Nurture Myth #3: Nurture is something you do for your business.
Sometimes this one takes a little while to sink in, but when it does, the shift it can cause is quite powerful. You see, most people build a nurture process to stay in touch with their prospects – and why do they want to stay in touch with their prospects? Well, probably because they want to make more sales. Or, because they want to keep that top-of-mind awareness. So what’s wrong with this, we all want more sales, right?
Of course we do. And there’s nothing wrong with it on it’s own. The reason I’m calling this out is because driving more sales is only part of what a nurture process should do. It’s only part of the purpose of creating a nurture funnel.
The other half of the equation is benefiting the prospect. That’s right, your nurture process should be something that the prospect derives value from. If you are emailing your prospects regularly and it’s self-serving, they’re going to be able to see right through it, and truthfully, you could be doing your brand a disservice.
Look at your own inbox, and look at the way you interact with emails – which ones do you dismiss right away? Which ones do you click on first? Usually there’s a theme among the emails that we open and read:
- They’re from people we know and like.
- They’re about topics that we are interested in.
- They contain information that we need, or that we want.
- They’re fun and/or engaging.
You may not be able to tackle all of these bullet points in every single email, but each email you send should touch on at least one of those themes.
If you’re looking back at your nurture strategy (and I would recommend it) and you’re wondering how you can spruce things up a bit, I’ve got a few recommendations for you. Pick one or a all of these and go to work:
- Be convenient.
Your nurture can actually be really well received if it shows up at a time that is convenient for the recipient. I get a post card from my dentist every 6 months or so reminding me that it’s time to come in for a cleaning. If your business operates seasonally, or has any sort of service that people need more than once – think about how frequently they need it, and remind them when it’s time to purchase again. There’s a way to handle this that isn’t intrusive and that your customers will actually grow to appreciate (Just ask Jessica Maes).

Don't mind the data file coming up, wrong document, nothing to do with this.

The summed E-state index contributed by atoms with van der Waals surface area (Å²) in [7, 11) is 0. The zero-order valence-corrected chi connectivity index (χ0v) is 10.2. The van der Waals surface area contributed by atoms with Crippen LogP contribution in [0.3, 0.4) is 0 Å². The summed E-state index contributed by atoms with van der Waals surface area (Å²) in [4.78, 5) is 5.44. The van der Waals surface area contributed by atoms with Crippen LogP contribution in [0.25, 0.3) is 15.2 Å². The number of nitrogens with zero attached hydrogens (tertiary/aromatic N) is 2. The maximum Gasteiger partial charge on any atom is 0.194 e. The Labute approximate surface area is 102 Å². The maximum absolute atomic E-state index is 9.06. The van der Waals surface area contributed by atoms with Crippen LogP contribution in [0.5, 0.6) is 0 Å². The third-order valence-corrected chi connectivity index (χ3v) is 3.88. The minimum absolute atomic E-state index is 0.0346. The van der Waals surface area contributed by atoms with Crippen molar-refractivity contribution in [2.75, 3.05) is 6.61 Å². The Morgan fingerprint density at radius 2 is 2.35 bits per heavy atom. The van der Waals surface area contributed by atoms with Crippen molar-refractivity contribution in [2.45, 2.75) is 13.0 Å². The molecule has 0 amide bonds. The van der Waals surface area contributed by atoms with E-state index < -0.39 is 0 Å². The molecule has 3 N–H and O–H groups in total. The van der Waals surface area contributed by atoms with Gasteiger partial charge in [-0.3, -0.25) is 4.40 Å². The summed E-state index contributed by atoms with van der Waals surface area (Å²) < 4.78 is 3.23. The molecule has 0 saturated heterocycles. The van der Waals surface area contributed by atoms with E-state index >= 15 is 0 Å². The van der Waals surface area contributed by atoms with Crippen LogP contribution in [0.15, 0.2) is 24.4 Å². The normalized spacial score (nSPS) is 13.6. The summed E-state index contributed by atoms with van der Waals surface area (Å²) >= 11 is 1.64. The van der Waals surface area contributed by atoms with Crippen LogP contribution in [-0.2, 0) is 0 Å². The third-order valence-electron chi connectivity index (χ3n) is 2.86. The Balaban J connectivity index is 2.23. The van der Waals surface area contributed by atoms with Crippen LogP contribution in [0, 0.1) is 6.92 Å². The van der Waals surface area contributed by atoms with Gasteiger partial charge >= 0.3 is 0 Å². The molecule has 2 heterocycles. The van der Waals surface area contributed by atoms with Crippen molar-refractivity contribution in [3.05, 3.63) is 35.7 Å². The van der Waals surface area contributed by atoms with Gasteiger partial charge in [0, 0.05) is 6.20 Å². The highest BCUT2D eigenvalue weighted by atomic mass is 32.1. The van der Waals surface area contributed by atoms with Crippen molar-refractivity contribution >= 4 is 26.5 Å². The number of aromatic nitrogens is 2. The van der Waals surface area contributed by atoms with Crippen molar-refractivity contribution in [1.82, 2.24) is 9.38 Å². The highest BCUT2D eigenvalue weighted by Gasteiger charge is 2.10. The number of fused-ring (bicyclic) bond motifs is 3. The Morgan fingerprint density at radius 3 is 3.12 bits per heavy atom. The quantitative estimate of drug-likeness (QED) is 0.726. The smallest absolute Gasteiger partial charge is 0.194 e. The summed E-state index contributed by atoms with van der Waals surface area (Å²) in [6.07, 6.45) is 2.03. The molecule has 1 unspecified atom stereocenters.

- Be informative.
Nurture at it’s core is just staying in touch with your prospects – but it’s really easy to forget why you’re staying in touch with them. The reality is that you should be building a relationship, and earning their trust. One method for doing this is by making them better every single time you show up. You can do this by delivering education through tips, videos, blog posts, etc.
- Be useful.
As with the second bullet point, you want to show up with something that they need. This goes beyond just information, it could also be a resource. People love ebooks, best practices, or checklists. Think about the things that you learned while becoming an expert in your field, and find nuggets that you can package up to demonstrate your expertise, while also being useful to the prospect.
It all boils down to value. I’ll also let you in on a little secret – if every time you show up in my inbox you make my life better, then I’m going to want you to show up more and more often. Your prospects will too.
I’ve talked with plenty of people who are worried about spamming their list, or they don’t want to email too regularly because they don’t want to annoy people. I’m gonna call BS on that one.
If you’re worried about your prospects marking you as spam, or about annoying them, then it probably means you aren’t very confident in the value you’re providing. I’m a big email permission advocate, but I don’t think I’ve ever said “Wow, what a valuable email. Whelp, into the spam folder it goes.”
So, that’s Nurture Myth #3 – design your nurture funnel with delivering value as your primary focus. You might be surprised at how powerful this can be. If you use Infusionsoft and you’re curious how to design a nurture process, or where it fits in your Lifecycle Marketing strategy, then I’d recommend the step-by-step formula laid out in my LCM: Real Life course.